One way in which they did this was by making incremental changes in their manufacturing facilities that allowed for products to be rolled off of assembly lines more efficiently by cutting corners here and there on quality control. Companies were pleased to note that customers not only bought the low priced, cheaply made goods, but they also had to buy them more often due the fact these products did not last very long before breaking down.
“They just don’t make them like they used to,” consumers grumbled, but they soon grew accustomed to the changes in what was available in the market and learned to accept the shift in quality as the price of being able to afford more consumer goods than they were before. Corporations noticed this change in spending habits, and the age of rabid consumerism began in full swing. Fueling this surge in cheap but affordable merchandise was a public that was generally on firm ground financially, meaning that they could afford to buy things that struck their fancy even if they were not designed to last. After all, products were so affordably priced that they could easily be replaced when they inevitably broke down.
The Illusion of Saving Money
While consumers were under the impression that they were saving money during this period, the corporations manufacturing and marketing these products raked in the cash. Cheaply made merchandise that lasted a third as long as quality goods simply meant that consumers would buy three times as many products as normal. At the same time, the low cost on cheap merchandise did not mean that consumers were squirreling their money away in investments or retirement savings. Instead, they were actually spending more than ever before on other consumer goods that they could not possibly need.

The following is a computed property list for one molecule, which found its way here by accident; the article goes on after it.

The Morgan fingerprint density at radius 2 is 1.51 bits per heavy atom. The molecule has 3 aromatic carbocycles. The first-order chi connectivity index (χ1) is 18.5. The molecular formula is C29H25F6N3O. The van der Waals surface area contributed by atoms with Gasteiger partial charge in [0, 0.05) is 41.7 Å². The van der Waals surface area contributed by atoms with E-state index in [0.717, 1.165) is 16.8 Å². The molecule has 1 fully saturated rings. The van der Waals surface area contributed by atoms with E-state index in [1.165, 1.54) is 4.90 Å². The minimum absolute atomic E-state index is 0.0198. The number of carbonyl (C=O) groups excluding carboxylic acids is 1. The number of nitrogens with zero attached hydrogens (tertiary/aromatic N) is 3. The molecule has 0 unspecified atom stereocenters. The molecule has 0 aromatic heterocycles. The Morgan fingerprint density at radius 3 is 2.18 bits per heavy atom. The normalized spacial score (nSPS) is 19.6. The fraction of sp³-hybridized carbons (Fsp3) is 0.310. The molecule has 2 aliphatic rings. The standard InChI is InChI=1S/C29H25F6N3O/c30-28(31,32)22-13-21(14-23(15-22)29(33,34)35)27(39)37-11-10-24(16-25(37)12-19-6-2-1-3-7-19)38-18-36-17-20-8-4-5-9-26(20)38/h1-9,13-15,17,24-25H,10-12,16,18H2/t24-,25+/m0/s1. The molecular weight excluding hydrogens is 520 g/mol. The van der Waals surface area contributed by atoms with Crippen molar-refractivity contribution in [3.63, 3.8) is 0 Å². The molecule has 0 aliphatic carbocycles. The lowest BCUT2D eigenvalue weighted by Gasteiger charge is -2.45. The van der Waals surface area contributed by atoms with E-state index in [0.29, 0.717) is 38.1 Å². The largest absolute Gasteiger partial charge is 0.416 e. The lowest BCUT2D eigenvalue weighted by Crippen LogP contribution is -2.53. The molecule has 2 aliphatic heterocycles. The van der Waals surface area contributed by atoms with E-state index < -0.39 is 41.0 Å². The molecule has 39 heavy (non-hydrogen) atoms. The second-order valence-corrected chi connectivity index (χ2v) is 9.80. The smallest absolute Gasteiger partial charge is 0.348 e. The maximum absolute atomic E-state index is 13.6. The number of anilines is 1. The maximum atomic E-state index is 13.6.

The money that was saved on cheap clothing was just spent on more cheap clothing or other low priced goods that would last a season before breaking or simply being discarded for the latest trend. The age of the super consumer continued well into the 21st century, by which time an entire generation of consumers had reached adulthood without ever knowing of a time in which people generally valued quality over quantity. Those who had not bought into the consumer feeding frenzy began to lose hope that the public or the marketplace would ever change.
The Reemergence of Quality
It is always darkest before the dawn, as the old saying goes. Just when it appeared that consumer culture of the West had gone off the deep end for good, our society seems to have been pulled back from the edge of the cliff by the growing disillusionment with cheap consumer goods. As it turns out, our saving grace has been the bursting of two bubbles that have woken up the people and the marketplace that trend of quantity over quality stands to destroy our very way of life. Quite suddenly, our society had a cold, rude awakening that our behavior was devastating both our economy and our planet.